In life with Jesus Christ, death as a general fate approaching us from without is confronted by death from within, one’s own death, the free death of daily dying with Jesus Christ. Those who live with Christ die daily to their own will. Christ in us gives us over to death so that he can live within us. Thus our inner ding grows to meet that death from without.  Christians receive their own death in this way and in this way our physical death very truly becomes not the end but rather the fulfillment of our life with Jesus Christ. Here we enter into community with the One who at his own death was able to say, “It is finished.”

Dietrich Bonhoeffer’s life on earth ended when he was hanged in Flossenburg Concentration Camp on April 9, 1945. To learn more about his life, ministry and death, read BONHOEFFER: Pastor, Martyr, Prophet, Spy by Eric Metaxas.

February 22, 2013

Richard Wurmbrand: Lessons from a thief

It is a world apart, the world of thieves. I found that they like to talk of their exploits, the riskier the better. They loved the excitement as other men love drink, gambling or women. I wondered at the dedication they brought to their work.

One evening, when most prisoners were outside, the door crashed open and the guards flung in a pickpocket, known to everyone as "Fingers." He rolled on the floor, gasping and groaning, as I helped him to his bunk. Soaking a rag in water, I began to wash the blood from his swollen mouth. It seemed he had been pilfering from the kitchen.

Richard and Sabina Wurmbrand

“You're not a bad sort, Pastor,” Fingers said. “When I get out and make my next good haul, I won’t forget your share.”

I said I hoped he would find a better means of living. He laughed. “They're wasting their time beating me,” he said. “I love my work. I’ll never give it up.”

I put my arm around his shoulder and told him, “Thank you. You've taught me a great lesson.”

“What do you mean?” Fingers asked.

“If beatings don't persuade you to give up your ways, why should I listen to those who want me to change mine? I must put at least as much thought into winning a soul as you do into pulling off your next coup. The more I listen to the stories which you and your friends tell, the more I learn.”

He grinned painfully, "You're joking, Pastor.”

“No,” I said. “For example, you work at night, and if you fail the first night, you try again the next. So I, as a pastor, should spend my night in prayer, and if I don’t get what I want, I shouldn’t give up. You steal from others, but there is honesty among thieves: we Christians should be as united among ourselves. And although you risk your liberty and lives for money, as soon as you get it you throw it right and left; we should not overvalue money, either. You thieves don’t let punishment deter you; nor should we shrink from suffering. Just as you hazard everything, so too, should we, knowing there is a paradise to win.”

The prison at Poarta-Alba consisted of the remains of the labor camp beside the canal project on which my wife had been forced to work. I knew that now she was living somehow in Bucharest. No hour passed without thoughts of her. We lived in long, bare huts which held fifty men each. All around were derelict barracks and vegetable patches which Sabina must have known. This melancholy comfort was taken from me when, after a few weeks, I was told to prepare for another move.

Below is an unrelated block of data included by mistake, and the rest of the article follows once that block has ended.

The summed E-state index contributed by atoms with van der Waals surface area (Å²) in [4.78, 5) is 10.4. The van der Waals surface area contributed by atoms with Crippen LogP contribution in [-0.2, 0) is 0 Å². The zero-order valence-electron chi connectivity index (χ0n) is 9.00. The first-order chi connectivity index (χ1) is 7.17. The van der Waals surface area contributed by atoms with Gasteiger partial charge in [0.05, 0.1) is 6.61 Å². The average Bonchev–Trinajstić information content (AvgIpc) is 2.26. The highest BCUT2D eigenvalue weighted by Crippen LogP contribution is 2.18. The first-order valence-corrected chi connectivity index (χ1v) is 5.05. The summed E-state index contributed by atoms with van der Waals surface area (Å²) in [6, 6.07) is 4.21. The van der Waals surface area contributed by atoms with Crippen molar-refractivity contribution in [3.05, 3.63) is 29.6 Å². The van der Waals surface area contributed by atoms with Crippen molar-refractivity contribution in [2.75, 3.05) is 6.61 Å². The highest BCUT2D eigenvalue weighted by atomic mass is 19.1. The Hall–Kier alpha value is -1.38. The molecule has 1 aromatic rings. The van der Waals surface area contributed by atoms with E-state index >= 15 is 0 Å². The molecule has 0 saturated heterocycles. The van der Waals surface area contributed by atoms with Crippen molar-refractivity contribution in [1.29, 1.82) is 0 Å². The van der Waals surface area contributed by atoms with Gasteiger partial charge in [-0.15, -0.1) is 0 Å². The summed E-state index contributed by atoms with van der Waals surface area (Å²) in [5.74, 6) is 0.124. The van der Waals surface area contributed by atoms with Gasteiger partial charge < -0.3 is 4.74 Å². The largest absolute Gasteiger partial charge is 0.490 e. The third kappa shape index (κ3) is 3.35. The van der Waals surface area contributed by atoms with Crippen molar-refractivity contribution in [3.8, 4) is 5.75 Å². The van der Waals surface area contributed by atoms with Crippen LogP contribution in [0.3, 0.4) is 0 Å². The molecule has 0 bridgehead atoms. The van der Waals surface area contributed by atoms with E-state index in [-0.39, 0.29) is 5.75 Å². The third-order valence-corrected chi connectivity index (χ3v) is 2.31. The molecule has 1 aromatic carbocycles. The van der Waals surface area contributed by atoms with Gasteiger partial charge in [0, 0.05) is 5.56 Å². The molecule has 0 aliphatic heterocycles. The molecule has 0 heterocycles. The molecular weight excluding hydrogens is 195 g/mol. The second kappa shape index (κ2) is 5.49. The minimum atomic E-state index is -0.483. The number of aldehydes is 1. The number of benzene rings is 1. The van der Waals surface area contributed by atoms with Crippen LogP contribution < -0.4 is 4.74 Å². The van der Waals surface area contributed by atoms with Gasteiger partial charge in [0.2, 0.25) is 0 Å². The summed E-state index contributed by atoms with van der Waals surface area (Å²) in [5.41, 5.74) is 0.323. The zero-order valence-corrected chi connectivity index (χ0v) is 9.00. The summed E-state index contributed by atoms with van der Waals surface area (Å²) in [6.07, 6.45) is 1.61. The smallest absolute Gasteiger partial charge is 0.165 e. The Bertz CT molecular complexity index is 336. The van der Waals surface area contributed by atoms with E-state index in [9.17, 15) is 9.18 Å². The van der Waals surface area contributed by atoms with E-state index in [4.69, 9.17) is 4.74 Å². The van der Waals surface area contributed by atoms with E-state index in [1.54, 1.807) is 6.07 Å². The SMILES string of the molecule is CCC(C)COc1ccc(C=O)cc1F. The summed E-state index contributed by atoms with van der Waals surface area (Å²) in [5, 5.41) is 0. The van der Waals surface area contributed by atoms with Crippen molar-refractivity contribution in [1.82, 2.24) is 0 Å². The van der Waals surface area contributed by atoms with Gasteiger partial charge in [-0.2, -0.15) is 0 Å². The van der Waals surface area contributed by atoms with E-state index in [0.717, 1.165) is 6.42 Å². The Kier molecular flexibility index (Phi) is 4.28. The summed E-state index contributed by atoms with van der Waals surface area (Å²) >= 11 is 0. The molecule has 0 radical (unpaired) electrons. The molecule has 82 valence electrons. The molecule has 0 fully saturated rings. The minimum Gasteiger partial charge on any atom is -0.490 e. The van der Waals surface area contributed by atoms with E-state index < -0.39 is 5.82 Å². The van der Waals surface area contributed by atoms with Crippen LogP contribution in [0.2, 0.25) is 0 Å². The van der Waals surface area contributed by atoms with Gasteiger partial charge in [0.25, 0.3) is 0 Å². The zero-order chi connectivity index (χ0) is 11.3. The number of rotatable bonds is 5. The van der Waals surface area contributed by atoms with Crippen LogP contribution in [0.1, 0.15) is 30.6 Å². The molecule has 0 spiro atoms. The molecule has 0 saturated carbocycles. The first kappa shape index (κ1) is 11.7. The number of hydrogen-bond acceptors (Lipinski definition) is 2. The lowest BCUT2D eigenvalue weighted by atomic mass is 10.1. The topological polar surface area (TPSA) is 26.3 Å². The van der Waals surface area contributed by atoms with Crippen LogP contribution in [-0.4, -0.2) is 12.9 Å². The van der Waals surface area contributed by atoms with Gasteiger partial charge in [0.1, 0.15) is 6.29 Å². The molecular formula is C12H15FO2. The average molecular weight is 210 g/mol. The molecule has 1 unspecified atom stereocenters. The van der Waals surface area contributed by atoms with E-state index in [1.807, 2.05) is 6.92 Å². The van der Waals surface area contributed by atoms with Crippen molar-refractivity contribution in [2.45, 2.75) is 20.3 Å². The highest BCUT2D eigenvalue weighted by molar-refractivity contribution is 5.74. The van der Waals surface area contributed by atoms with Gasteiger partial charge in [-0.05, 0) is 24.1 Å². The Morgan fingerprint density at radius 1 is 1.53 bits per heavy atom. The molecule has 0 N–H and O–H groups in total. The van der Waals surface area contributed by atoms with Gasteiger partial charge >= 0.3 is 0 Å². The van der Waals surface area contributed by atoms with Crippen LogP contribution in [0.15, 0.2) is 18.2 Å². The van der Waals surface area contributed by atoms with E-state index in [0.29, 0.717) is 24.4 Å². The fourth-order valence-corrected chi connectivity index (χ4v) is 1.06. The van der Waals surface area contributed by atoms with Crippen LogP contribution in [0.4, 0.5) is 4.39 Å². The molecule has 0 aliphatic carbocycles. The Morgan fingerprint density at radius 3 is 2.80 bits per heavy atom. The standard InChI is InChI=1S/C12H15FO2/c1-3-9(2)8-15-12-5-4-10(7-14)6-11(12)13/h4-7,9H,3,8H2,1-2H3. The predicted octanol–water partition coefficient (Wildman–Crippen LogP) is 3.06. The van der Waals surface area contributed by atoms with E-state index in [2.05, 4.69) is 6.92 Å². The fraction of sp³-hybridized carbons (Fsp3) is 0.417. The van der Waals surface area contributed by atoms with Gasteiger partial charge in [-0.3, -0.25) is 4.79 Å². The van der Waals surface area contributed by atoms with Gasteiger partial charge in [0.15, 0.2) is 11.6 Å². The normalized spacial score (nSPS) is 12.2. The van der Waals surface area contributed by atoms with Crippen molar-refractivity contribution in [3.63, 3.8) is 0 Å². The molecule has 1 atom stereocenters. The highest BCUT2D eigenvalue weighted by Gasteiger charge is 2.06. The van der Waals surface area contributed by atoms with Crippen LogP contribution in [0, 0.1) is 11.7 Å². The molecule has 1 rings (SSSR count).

Fingers came up to say goodbye. With him was an associate called Calapod, a villainous bandit who had been feared throughout the countryside. He slapped me on the back, shouting, “So this is the Holy Reverend who likes thieves and robbers!”

“Mr. Calapod,” I said, “Jesus did not mind comparing himself with a thief. He promised, ‘I will come as a thief in the night.’ Just as those whom you have robbed never knew you were coming, so one night Jesus will come for your soul, and you will not be ready.”

IGUExcerpted from In God's Underground, written by Pastor Richard Wurmbrand, the founder of The Voice of the Martyrs. You can order a copy of the book here; it is also available for Kindle
and Nook e-readers.

February 13, 2013

NEPAL: “Those words were pricking my heart”

When a Christian brother we'll call "Bilal" died last spring in a small Nepali city, it was important to his family that his body be buried. For Nepali Christians, burial is not only a way to dispose of a body but also an "Ebenezer" (1 Sam. 7:12), a permanent landmark of a person's faith and God's faithfulness. But in Nepal, where 75 percent of the people are Hindus, cremation is the expected ritual following a death.

About 30,000 people live in the city where Bilal's family live, but there are only four or five Christian families. When Bilal died, radical Hindus tried to take his body for cremation, according to Hindu custom. Death, along with birth and marriage, is one of three significant milestones in Hindu culture. By cremating Bilal's body, the Hindus hoped to erase his Christian testimony. Cremation would be a message in their culture that Bilal hadn't really been a Christian, that in death he'd returned to Hinduism. Conversely, a grave would be a permanent testimony that this man had died a Christian. Np-lgflag

Bilal's family refused to turn the body over to the Hindus; they wanted a Christian funeral and burial. The family was at home making funeral arrangements with their church's pastor, Pastor "Sabal," when they heard shouting outside the house. A large Hindu mob had gathered, shouting threats and demanding the body in order to perform Hindu last rights and cremation.

Sabal told the Hindus that Bilal was a Christian and that his family wanted a Christian funeral. The mob then became enraged, grabbing Sabal and two other Christians and beating them with sticks and their fists. The Christians tried to flee on their bicycles, but the mob continued to attack.

The Christians found refuge in the home of "Bima," a Christian widow who motioned them inside her house despite the angry mob chasing them. Why would she invite attacks on her home by sheltering the Christians?

"I am the Lord's servant," she told VOM workers, "so I have to be strong. I will not fear, because he is with us. I thought that some of those people might make problems for me, but I have to be strong."